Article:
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GP Week : Issue 153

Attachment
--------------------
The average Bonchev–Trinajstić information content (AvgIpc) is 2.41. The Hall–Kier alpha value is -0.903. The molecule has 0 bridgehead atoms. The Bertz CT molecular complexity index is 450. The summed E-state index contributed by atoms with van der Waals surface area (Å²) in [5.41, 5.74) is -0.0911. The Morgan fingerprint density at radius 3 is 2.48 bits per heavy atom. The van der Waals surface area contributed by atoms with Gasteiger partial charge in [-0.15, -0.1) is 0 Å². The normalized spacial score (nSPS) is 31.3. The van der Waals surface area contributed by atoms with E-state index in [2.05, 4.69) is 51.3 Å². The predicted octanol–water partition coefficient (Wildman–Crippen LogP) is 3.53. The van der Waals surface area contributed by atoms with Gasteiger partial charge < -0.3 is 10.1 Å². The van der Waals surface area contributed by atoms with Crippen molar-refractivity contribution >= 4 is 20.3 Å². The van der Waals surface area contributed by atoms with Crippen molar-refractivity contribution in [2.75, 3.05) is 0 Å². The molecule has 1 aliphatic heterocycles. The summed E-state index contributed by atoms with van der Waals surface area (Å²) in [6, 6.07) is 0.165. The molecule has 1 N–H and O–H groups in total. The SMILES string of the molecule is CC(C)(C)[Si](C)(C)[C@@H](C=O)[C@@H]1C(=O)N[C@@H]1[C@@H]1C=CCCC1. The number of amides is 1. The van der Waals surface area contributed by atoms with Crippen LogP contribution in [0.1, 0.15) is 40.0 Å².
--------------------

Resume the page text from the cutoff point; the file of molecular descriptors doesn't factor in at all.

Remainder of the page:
33 GPWEEK.com // PARTNERS: World champions Red Bull were brought back to earth with a bang after their success in Bahrain three weeks ago as they failed to make the podium and finished the race with just one car in the points. Both Vettel and Webber had to get their front wings replaced during the race because of damage, while Vettel also had a drive-through penalty to deal with after failing to heed yellow flags. The problems only cost the German a single place however, as he took the flag in sixth. Team-mate Webber slumped to 11th place after his strategy was knocked out of kilter by the early pitstop for a new nose. All was looking rosy for Mercedes in the opening laps of the race, with Rosberg and Schumacher having gained two places off the start each to lie fourth and sixth, but tyre wear problems coupled with a race-ending crash would cost the Silver Arrows dear. Rosberg was overtaken by Grosjean for fourth place early in his second stint before a long 26-lap final stint resulted in him losing two places in the closing laps on worn tyres. Schumacher retired on lap 13 after smashing into the back of Bruno Senna, a collision for which he was given a five-place grid penalty for Monaco. Hot on the heels of their nightmare weekend in Bahrain, things failed to improve hugely in Spain at the weekend as they left the Iberian peninsula with a meagre six points, but still losing only minimal ground to Red Bull in the constructors’ championship. Hamilton started from last after being excluded from qualifying on Saturday evening, but recovered well on a two-stop strategy to finish eighth, ahead of team-mate Button in ninth. Jenson had traffic and poor grip to blame for his disappointing result. Mid-way through the race Raikkonen would have been content with a second consecutive podium finish, but after closing a 20-second gap to Alonso in 17 laps, the Finn was frustrated yet again to have lost out on victory. Unlike Alonso and Maldonado, both Lotuses took on another set of soft tyres at their first stop, costing them valuable time, before it was then too late to recover when they fitted the hard tyres for the second half of the race. Raikkonen’s result lifts him to fourth in the championship, while Grosjean took the flag in fourth place, 11 seconds behind his team-mate. Fernando Alonso said taking second place at home in Spain was like a victory, after finishing almost a minute off the lead in Bahrain three weeks’ ago, with the result catapulting him into the joint championship lead with Vettel. He led the first half of the race but was leapfrogged by Maldonado at the first round of stops and couldn’t reel him in thereafter. Massa finished outside the points for the fourth time this year thanks largely to a drive-through penalty for failing to heed yellow flags. He then lost over five seconds trying to overtake di Resta and took the flag in 15th place, 17 seconds outside the points. Nico Hulkenberg outraced his team-mate for the very first time this year and kept his points tally ticking over after climbing from 13th on the grid to tenth place at the chequered flag. The timing of the German’s second pitstop proved pivotal in his points-scoring success as, by pitting four laps earlier than di Resta, he was able to leapfrog his team-mate and three other drivers. He kept his position through the final phase of pitstops and fought off Mark Webber to secure the final point. Di Resta ended the race fending off Ferrari’s Felipe Massa after struggling with the hard tyres on his penultimate stint. Red Bull Mercedes McLaren Lotus Ferrari Force India TEAM-BY-TEAM: SPANISH GRAND PRIX F1 >>> SPAIN